- Investment potential – where you buy will depend largely on where you match for your residency and where you are hired, or choose to open a practice. Consult a realtor in any area that looks likely for you, and find out what kind of resale, growth, or rental potential might exist should you buy a property and want to rent it out or sell it for a profit later.
- Build your credit rating – owning a home means building your credit, plain and simple. Every month, you’ll not only pay down that mortgage loan, you will build up your FICO score. That is something no rental contract can do for you.
What is a physician loan?
You are in luck: if you decide to buy, you can get to ask yourself this question: are physician loans a good idea? Most people do not have the option of asking themselves that question or benefiting from a type of loan product designed to help you own a home despite larger than average student loan debt.
Upsides of physician loans
Physician loans are what they sound like: loan products tailored for physicians. In order to qualify for you one, you need to be – wait for it – a physician. However, many lenders will offer these loans to other types of doctors as well, such as veterinarians, optometrists, or dentists.
This is because these professions are well paid and in demand, and so make a good risk for lenders to help you borrow a lot of money. The default rate for physicians is very low compared to other professions. Welcome to a financial benefit of this profession you have chosen.
Prime mortgage insurance, aka PMI, is a fee that solely benefits the lender. That’s it. It’s a form of insurance that lenders require of buyers who might not otherwise be prime candidates to borrow that kind of money. Don’t have 20% to put down, the lenders ask? No problem, they say, we’ll still give you the loan, but it will cost you more in the form of this fee, until you have paid enough of the principle so as to have 20% in equity. It gets people in the house, but it’s a more expensive loan.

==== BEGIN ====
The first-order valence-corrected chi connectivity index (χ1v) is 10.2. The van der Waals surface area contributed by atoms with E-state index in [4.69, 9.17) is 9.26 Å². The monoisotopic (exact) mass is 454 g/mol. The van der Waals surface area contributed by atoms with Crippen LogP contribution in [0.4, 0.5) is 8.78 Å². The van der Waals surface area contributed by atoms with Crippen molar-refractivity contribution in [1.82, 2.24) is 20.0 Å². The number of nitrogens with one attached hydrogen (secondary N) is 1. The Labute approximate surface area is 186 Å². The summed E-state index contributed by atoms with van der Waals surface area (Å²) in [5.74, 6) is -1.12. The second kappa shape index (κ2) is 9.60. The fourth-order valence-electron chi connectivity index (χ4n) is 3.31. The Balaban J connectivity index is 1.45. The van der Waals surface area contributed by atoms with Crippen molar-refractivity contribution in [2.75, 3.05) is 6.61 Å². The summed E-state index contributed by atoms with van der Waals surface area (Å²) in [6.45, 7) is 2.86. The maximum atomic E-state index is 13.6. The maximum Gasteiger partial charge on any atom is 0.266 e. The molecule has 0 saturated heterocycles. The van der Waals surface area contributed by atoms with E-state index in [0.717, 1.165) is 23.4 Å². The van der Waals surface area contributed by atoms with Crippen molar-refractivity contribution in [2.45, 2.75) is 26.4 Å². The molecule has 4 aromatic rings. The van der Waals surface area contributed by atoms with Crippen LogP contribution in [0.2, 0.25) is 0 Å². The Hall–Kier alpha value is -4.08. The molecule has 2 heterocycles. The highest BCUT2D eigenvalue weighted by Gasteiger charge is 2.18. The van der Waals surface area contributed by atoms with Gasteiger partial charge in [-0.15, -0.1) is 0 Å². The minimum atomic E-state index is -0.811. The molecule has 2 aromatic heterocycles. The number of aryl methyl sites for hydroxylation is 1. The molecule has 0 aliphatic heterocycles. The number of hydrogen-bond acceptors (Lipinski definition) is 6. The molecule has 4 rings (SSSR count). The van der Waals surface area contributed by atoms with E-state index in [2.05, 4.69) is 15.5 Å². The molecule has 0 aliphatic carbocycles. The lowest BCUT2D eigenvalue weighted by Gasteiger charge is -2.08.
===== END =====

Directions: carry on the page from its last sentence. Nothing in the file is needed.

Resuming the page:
Houses are expensive enough. Who wants to pay more than they have to?
But what about student loan debt, you ask? Not to worry. Because the default rate for physician loans is so low, lenders look at you through a different lens than other borrowers. In fact, you’re such a good bet financially that lenders will:
- Waive PMI, even if you don’t have 20% of the cost of the house for a down payment
- Require no or a low down payment of less than 20%
- Not factor in student loan debt. That’s right. They treat student loan debt as if it’s invisible when it comes time to qualify for the loan.
- Only require an offer letter to qualify for the loan, even if you haven’t started the job yet
The top three biggest reasons that physician loans are a good idea:
- No PMI, no PMI, and no PMI.
Downsides of physician loans
As great as it is for lenders to see you as the low risk borrower that you are, the downside of any loan is that lenders will often offer to lend you significantly more money than you need. It can be enticing to see that letter qualifying you for X dollars when you are shopping for something in Y range.
They don’t do this to cheat you or pressure you. They do it because, from an actuarial standpoint, they take a financial risk lending you up that amount of money. You need to do what’s right for you, however. Figure out your budget, and stick with it.
Other important details to help you decide if physician loans are a good idea
You do need your offer letter for your residency or position to qualify for the loan. This is not great for medical students, because you won’t have a job yet. To be frank, if you are still in school, you likely can’t qualify for a mortgage, and you really likely can’t qualify for the amount of money at the competitive terms you might be looking for.
If you’re a medical student and are asking yourself, “Are physician loans a good idea,” the answer for you at this stage of your career is probably no. But definitely learn all you can about physician loans, so that you are ready to make a confident decision once you graduate and have that offer letter in hand.
There is generally no cap on the amount borrowed for physician loans. You won’t be able to borrow the moon and the stars for that multi-million dollar mansion you’ve got your eye on – yet. But you should be able to qualify for something pretty reasonable.